In the same context, it was pointed out that the reasons for the negative evaluation of the Park Geunhye government are ‘the problems within the core of the regime including the President’ (45.0%) as well as ‘the problems within the ruling party’ (32.7%). Overall, the problems at the center of the regime are the most crucial reasons for not trusting government policies.
Figure 3: Why is the evaluation of anti-corruption policy negative?
As the new government commences its work, there is growing interest in institutional devices for preventing corruption. The establishment of a ‘high-ranking civil servant corruption agency,’ the ‘separation of corruption body from ACRC,’ and the ‘restoration of the organization of public-private governance for anti-corruption’ are examples that are currently discussed.
The idea of forming such institutional devices for anti-corruption activities was generally viewed positively by respondents of TI-Korea’s survey. The restoration of an anti-corruption civil-private cooperate organization received an approval rating of 73.3 points, and the separation of the anti-corruption body got 70.8 points. Implementing a high-ranking civil servant corruption agency, however, is most favorably viewed and received 84.3 points of approval.
Figure 4: Institutional devices that the new government needs to adopt (points)
Footnote: ‘very opposed’ 0 point, ‘opposed’ 25 points, ‘neutral’ 60 points, ‘favorable’ 75 points, ‘very favorable’ 100 points
Besides the public sector, there is also the private sector that needs to gather capacity to expel corruption and create a clean society. A ‘punitive damages system’ is viewed as the policy to most likely eliminate corporate corruption among the people surveyed (27.3%). In the case of Oxy humidifier disinfectant, unethical behavior of a company caused enormous damages resulting in severe health problems and even death. However, it is currently not easy to hold companies responsible for damages they caused and pay appropriate compensation. In this regard, there is a strong demand for institutional devices that place heavy responsibility for corporate faults. In the case of the US Foreign Corruption Practices Act, we can see that heavy penalties are the most efficient way to prevent fraudulent conduct. Lax punishments for large enterprises involved in corruption and bribery that repeatedly occurred in the past have to be corrected.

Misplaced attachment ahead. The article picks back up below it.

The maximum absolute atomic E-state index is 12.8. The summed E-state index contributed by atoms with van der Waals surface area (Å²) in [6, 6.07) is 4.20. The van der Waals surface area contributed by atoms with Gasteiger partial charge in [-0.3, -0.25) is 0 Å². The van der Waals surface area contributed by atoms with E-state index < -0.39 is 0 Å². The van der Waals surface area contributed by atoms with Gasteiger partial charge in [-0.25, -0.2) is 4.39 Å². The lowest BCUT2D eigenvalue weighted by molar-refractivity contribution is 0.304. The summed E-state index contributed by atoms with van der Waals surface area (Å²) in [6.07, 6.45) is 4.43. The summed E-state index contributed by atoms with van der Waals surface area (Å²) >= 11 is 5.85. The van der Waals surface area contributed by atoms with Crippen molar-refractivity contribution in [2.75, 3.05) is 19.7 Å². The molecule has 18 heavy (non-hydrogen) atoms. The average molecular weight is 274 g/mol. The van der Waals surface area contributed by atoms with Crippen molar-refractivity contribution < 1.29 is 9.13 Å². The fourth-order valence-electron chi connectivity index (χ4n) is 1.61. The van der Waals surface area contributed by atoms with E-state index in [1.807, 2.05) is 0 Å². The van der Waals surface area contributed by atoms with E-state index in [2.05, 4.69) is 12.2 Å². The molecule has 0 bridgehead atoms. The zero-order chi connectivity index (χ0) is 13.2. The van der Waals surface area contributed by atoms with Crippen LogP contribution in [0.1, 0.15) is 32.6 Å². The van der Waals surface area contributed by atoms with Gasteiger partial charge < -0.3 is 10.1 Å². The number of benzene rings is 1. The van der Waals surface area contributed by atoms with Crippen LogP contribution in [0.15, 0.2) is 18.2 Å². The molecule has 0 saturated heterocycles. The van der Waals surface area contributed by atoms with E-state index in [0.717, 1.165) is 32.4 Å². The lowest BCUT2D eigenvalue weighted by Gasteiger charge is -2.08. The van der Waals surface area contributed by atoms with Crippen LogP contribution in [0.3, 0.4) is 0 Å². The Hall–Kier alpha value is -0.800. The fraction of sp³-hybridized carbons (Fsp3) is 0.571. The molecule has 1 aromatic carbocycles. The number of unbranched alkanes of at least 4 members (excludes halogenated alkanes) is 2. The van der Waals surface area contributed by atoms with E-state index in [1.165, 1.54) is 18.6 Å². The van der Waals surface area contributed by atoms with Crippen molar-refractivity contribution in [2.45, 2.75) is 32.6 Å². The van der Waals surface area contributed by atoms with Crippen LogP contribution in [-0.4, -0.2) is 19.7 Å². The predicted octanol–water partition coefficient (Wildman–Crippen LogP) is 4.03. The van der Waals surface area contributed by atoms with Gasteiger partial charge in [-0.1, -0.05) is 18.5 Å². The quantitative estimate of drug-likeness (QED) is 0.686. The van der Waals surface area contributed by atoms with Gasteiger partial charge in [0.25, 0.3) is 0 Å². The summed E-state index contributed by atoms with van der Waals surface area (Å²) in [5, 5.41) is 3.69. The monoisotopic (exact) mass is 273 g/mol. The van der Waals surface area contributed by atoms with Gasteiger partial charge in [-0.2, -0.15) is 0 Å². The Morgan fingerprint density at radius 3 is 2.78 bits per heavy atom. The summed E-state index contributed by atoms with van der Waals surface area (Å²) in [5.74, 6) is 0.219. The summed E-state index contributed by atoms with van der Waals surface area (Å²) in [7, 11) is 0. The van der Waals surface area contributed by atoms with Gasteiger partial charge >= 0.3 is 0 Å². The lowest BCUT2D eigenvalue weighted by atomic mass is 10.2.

In addition, measures to enhance the integrity of the business sector – based on the opinion of survey participants – should include ‘strengthening the independence and function of corporate audits’ (22.8%), ‘strengthening the independence of outside directors’ (15.3%), and ‘expanding corporate disclosure obligations and strengthening sanctions for violation’ (15.3%).
Figure 5: Policies necessary to improve corporate integrity
When asked to rate the anti-corruption policies of previous governments, the Roh Moo-hyun government (66.8 points) and the Kim Daejung government (59.0 points) received the most favorable assessment among the participants of TI-Korea’s survey. On the other hand, the Park Geun Hye administration received the lowest score (10.5 points), and the Lee Myung-bak government received 17.8 points. Actually, the CPI scores improved during Kim Dae Jung and Roh Moo-hyun governments which are relevant between 1998 and 2007. However, from 2008 until 2016, which corresponded with the Park and Lee regime, the CPI index showed stagnation or drop.
Figure 6: Evaluation of anti-corruption policies of each government (points)
Footnote: ‘very wrong” 0 point, ‘somewhat wrong’ 25 points, ‘mediocre’ 50 points, ‘somewhat good’ 75 points, ‘very good’ 100 points
When asked about the most efficient anti-corruption system introduced in the past 20 years, the ‘Kim Young-ran Law‘ received the highest score (37.0%). While many attempts have been made to withdraw the Kim Young-ran law, experts who are involved in anti-corruption treatments regard it as the best anti-corruption system in Korea.
Figure 7: Most important and effect policy